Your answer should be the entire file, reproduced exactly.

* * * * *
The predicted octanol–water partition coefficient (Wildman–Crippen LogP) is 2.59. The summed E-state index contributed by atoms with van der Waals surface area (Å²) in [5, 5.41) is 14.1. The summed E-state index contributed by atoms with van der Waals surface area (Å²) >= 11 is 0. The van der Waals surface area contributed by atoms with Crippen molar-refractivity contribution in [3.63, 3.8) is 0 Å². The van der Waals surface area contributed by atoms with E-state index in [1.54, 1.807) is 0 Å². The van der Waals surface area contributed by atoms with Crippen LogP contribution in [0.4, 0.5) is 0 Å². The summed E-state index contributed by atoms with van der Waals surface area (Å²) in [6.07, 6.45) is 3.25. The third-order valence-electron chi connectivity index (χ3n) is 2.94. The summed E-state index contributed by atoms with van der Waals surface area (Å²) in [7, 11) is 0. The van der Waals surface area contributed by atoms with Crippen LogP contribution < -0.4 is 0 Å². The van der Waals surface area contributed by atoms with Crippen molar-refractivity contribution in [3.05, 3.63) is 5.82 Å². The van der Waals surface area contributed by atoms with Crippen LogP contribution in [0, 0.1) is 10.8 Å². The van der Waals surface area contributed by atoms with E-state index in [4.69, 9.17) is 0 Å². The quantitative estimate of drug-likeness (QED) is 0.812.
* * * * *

The predicted octanol–water partition coefficient (Wildman–Crippen LogP) is 2.59. The summed E-state index contributed by atoms with van der Waals surface area (Å²) in [5, 5.41) is 14.1. The summed E-state index contributed by atoms with van der Waals surface area (Å²) >= 11 is 0. The van der Waals surface area contributed by atoms with Crippen molar-refractivity contribution in [3.63, 3.8) is 0 Å². The van der Waals surface area contributed by atoms with E-state index in [1.54, 1.807) is 0 Å². The van der Waals surface area contributed by atoms with Crippen LogP contribution in [0.4, 0.5) is 0 Å². The summed E-state index contributed by atoms with van der Waals surface area (Å²) in [6.07, 6.45) is 3.25. The third-order valence-electron chi connectivity index (χ3n) is 2.94. The summed E-state index contributed by atoms with van der Waals surface area (Å²) in [7, 11) is 0. The van der Waals surface area contributed by atoms with Crippen LogP contribution < -0.4 is 0 Å². The van der Waals surface area contributed by atoms with Crippen molar-refractivity contribution in [3.05, 3.63) is 5.82 Å². The van der Waals surface area contributed by atoms with Crippen LogP contribution in [0, 0.1) is 10.8 Å². The van der Waals surface area contributed by atoms with E-state index in [4.69, 9.17) is 0 Å². The quantitative estimate of drug-likeness (QED) is 0.812.